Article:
Corporeal Aesth/ethics: The Body in Bracha L. Ettinger’s Theory and Art

Can we think of an ethics that originates in corporeality, and not in codified or symbolic systems? In Corporeal Aesth/ethics, the body resurfaces as a central category of Bracha L. Ettinger’s theory and art, and an interpretative key allowing us to assume ethical responsibility for an Other who is not abstract, or distant, or total. A psychoanalytic system, Ettinger’s matrixial theory ventures beyond the models of subjectivity based on separation and lack, and thus it helps us rethink togetherness and our own humanity.

Corporeal Aesth/ethics explores how we become subjects not through a series of cuts, but through an encounter with radical openness, modeled upon the intrauterine/pregnancy period. Even though the theorized encounter relies on caring, carrying, and sharing, it is far from pleasant and safe, as we might assume; actually, some of the knowledge communicated in it may turn out to be painful, even traumatic. It is this profoundly corporeal encounter, Kisiel contends, that makes it possible to conceive of the body as a site and source of ethics. Envisioned through the lens of the matrixial, a subject (never alone, always in severality) reaches new modes of intimacy and hospitality, occasioned by our universally shared, originary experience of becoming with-in the maternal body.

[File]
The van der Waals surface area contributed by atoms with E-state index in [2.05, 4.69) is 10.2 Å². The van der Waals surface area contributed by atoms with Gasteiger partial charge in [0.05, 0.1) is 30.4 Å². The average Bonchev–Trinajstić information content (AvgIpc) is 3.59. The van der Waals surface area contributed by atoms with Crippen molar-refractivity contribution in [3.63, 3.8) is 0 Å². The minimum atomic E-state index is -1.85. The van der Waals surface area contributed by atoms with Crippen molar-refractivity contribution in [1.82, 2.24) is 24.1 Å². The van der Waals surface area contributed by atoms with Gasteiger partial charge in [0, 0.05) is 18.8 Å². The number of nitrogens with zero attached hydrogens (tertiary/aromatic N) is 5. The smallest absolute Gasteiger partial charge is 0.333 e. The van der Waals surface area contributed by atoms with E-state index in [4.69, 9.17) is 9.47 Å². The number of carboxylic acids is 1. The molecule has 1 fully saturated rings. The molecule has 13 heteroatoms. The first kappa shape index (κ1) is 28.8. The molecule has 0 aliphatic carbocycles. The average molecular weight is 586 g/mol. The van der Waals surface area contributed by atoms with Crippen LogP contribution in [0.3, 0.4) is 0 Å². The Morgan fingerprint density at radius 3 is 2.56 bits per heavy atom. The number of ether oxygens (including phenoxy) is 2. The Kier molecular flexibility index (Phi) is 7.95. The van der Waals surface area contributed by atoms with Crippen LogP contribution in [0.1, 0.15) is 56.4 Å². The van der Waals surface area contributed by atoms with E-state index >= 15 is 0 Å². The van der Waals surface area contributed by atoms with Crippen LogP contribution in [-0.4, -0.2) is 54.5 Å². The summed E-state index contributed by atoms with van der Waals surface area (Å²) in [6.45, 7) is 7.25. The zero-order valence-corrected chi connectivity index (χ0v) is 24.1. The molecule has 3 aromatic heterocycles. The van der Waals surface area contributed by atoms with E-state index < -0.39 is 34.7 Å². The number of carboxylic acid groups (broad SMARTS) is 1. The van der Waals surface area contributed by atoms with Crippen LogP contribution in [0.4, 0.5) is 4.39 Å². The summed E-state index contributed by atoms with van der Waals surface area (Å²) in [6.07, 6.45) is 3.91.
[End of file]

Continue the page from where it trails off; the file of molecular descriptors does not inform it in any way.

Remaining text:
A psychoanalyst, theoretician, and feminist, Ettinger is also an artist. Sharing Ettinger’s conviction that “painting and theory are not different aspects that attest to the same thing, but are rather differentiated levels of working-through” (Ettinger, 2006), Kisiel maps the entanglements of the (feminine/motherly) body in both dimensions of Ettinger’s work. In five chapters, this book delineates the project of the Ettingerian corporeal aesth/ethics. It contextualizes the matrixial body, analyzes its humanizing potential, and proposes dialogues of Ettinger’s work with feminism, theology, and Holocaust studies.